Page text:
Shuttle Bus

 

We left the ship around 12:30 PM and walked out to the first gate where we would catch the shuttle bus. There was probably a half-dozen people waiting in no particular line. But since it was such a small group it didn’t really matter as everyone got onto the next shuttle bus. We did learn later that earlier in the day there was a real mob scene for the first shuttle buses with no one from the ship providing any order, so it was a free-for-all. The shuttle buses were not on any schedule and they weren’t a standard size. Some of the buses had a capacity of 40 passengers while others had a capacity of 15 people. The daily When and Where advertised that the shuttlebus would go to the Dunes Mall and then to the Lagoon Waterfront. There was the usual caveat that the shuttlebus schedules, routes and destinations were subject to change without notice. Sure enough it appeared each driver would decide based on the passengers or some other criteria whether or not to go to the Lagoon or simply to the Dunes Mall.

 

As we were waiting for the next shuttlebus, several passengers and crew members were walking back from the second or further gate and told us that there was a craft market right outside and was probably less than a quarter mile away. We learned later that it was about a mile walk to the Lagoon waterfront and several passengers did make the trip on foot.

 

Dunes Mall

 

One of the smaller shuttle buses arrived shortly, and we are soon on our way to the Dunes Mall, about 3 ½ miles away. On the way out, we passed the tourist information center which was about a 1 mile walk from the ship. I was surprised that we didn’t see any taxis or the usual group of people selling tours outside either gate. We learned later that the city has been cracking down on taxis and vendors to avoid unscrupulous people hassling the tourists. The good news is you won’t get hassled as you leave the gate unless you choose to wander down the side of the street where the temporary craft market is located. But the bad news is if you’re expecting to find a taxi or get a last-minute tour on the wharf, you’re probably not going to find anyone available.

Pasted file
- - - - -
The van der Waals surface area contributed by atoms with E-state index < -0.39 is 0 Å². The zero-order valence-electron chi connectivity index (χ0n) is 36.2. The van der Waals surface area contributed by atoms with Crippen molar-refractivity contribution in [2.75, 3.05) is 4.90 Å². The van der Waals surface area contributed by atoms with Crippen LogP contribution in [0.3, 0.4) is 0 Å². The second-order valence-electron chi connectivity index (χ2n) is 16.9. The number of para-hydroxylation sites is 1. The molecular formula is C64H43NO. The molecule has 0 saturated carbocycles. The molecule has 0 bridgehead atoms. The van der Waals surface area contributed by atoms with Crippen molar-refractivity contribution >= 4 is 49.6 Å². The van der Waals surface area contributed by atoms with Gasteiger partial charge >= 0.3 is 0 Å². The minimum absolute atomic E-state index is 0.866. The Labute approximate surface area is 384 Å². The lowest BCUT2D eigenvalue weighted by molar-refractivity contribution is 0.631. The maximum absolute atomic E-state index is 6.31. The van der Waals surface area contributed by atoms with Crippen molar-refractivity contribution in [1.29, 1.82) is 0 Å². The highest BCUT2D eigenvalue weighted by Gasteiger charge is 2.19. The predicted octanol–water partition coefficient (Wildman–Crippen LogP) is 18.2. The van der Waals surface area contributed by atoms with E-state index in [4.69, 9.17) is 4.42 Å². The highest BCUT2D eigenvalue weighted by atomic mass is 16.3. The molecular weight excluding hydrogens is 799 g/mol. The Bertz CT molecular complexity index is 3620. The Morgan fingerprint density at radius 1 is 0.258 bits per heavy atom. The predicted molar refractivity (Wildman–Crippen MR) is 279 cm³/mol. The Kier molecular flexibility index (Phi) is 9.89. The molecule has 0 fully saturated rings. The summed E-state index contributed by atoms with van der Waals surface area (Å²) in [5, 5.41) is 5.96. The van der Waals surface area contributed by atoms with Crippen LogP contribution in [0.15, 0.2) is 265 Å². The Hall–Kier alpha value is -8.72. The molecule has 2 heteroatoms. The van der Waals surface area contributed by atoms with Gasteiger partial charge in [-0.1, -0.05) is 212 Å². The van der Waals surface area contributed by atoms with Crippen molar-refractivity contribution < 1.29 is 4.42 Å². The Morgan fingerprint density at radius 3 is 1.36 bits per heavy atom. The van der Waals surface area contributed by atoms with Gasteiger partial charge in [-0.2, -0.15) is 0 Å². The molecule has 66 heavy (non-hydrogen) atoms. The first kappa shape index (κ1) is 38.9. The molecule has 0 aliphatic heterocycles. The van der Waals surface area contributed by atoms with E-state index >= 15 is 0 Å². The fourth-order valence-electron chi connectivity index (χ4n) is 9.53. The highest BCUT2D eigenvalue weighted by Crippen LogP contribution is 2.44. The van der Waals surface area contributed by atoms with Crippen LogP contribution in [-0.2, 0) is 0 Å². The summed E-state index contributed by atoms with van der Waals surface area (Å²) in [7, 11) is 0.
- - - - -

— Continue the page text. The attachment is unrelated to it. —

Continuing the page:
With all the warnings about West African countries, we expected a situation closer to Maputo than the very nice and clean city we discovered. This isn’t much of a tourist city and there’s not a whole lot going on in Walvis Bay itself, but it appeared very safe and I wouldn’t hesitate to walk around by myself.

 

The Dunes Mall opened in October 2017 and is very modern. There were a few taxis in the parking lot of the Mall, but they were not actively soliciting rides. There wasn’t any taxi stand nor did we see many taxis driving around the city at all.

 

Here is a schematic of the Dunes Mall along with a link to their website and a list of the stores. Namibia has their own currency but the stores in the mall all readily accepted South African Rand, US dollars or Euros. Your change, however, will be in the local Namibian currency.

 

We walked from one end of the mall and back taking a quick spin through the grocery store which we always find interesting to see what types of products are for sale in various countries. We did notice a can of Coca-Cola labeled with the words “San Diego”. After about an hour of wandering through the mall we headed back to the shuttlebus stop which left shortly after we arrived. Our next stop would be the Lagoon waterfront. We weren’t quite sure where the Lagoon waterfront was located, and my reviews of the available maps didn’t make its location clear. There is a map on the blog that shows the various points of interest.

 

Lagoon Waterfront

 

The Lagoon waterfront has two souvenir shops, a couple of restaurants, and a few smaller huts that were selling various souvenir items. If you’re looking for T-shirts, keychains and other logo items this is where you’ll find them as we didn’t see tourist items In the Dunes Mall.

 

A small boat arrived at a nearby pier that was filled with ships passengers returning from one of the HAL shore excursions. We learned later that this was the Dolphin and Seal Safari – this was a $139.95 tour (4 hours) that cruised Walvis Bay Lagoon and advertised “you will observe seals and other wildlife.” Here is a photo of the boat that was used – looks crowded – but everyone we spoke with loved this excursion.

 

We spent about 45 minutes browsing the souvenir shops and grabbed the next shuttle heading back to the ship, arriving around 3 PM.

 

Back on the Ship

 

Once back on the ship, we had to clear immigration again. We headed down to the Explorers Lounge but when we saw how long the line was, stretching all way back through the casino, we decided to go to the MYO Choir’s performance in the Queen’s Lounge and go to immigration later.

 

The Mondesa Youth Opportunities (MYO) was the charity that the ship supported with the silent auction, raising over $9,000. More about the MYO HERE